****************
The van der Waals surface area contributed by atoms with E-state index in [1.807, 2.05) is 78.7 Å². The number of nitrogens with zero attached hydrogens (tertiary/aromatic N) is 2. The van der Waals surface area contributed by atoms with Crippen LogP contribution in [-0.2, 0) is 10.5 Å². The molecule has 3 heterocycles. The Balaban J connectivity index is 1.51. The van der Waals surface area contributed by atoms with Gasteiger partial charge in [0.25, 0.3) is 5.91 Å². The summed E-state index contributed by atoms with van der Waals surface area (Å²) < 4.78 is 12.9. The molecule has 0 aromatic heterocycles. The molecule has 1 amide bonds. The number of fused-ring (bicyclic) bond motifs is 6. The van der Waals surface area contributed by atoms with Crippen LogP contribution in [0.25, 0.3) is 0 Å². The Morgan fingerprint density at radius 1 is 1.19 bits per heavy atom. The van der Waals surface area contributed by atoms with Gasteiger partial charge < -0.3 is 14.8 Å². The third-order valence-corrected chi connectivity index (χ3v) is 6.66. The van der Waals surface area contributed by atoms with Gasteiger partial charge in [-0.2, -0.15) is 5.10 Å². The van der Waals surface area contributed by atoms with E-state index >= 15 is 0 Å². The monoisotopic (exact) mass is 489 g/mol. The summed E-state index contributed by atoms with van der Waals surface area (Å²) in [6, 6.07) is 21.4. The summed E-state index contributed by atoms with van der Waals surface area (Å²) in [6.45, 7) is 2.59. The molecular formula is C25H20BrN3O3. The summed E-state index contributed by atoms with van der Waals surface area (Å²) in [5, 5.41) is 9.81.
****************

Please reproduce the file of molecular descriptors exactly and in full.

The van der Waals surface area contributed by atoms with E-state index in [1.807, 2.05) is 78.7 Å². The number of nitrogens with zero attached hydrogens (tertiary/aromatic N) is 2. The van der Waals surface area contributed by atoms with Crippen LogP contribution in [-0.2, 0) is 10.5 Å². The molecule has 3 heterocycles. The Balaban J connectivity index is 1.51. The van der Waals surface area contributed by atoms with Gasteiger partial charge in [0.25, 0.3) is 5.91 Å². The summed E-state index contributed by atoms with van der Waals surface area (Å²) < 4.78 is 12.9. The molecule has 0 aromatic heterocycles. The molecule has 1 amide bonds. The number of fused-ring (bicyclic) bond motifs is 6. The van der Waals surface area contributed by atoms with Crippen LogP contribution in [0.25, 0.3) is 0 Å². The Morgan fingerprint density at radius 1 is 1.19 bits per heavy atom. The van der Waals surface area contributed by atoms with Gasteiger partial charge < -0.3 is 14.8 Å². The third-order valence-corrected chi connectivity index (χ3v) is 6.66. The van der Waals surface area contributed by atoms with Gasteiger partial charge in [-0.2, -0.15) is 5.10 Å². The van der Waals surface area contributed by atoms with E-state index >= 15 is 0 Å². The monoisotopic (exact) mass is 489 g/mol. The summed E-state index contributed by atoms with van der Waals surface area (Å²) in [6, 6.07) is 21.4. The summed E-state index contributed by atoms with van der Waals surface area (Å²) in [6.45, 7) is 2.59. The molecular formula is C25H20BrN3O3. The summed E-state index contributed by atoms with van der Waals surface area (Å²) in [5, 5.41) is 9.81.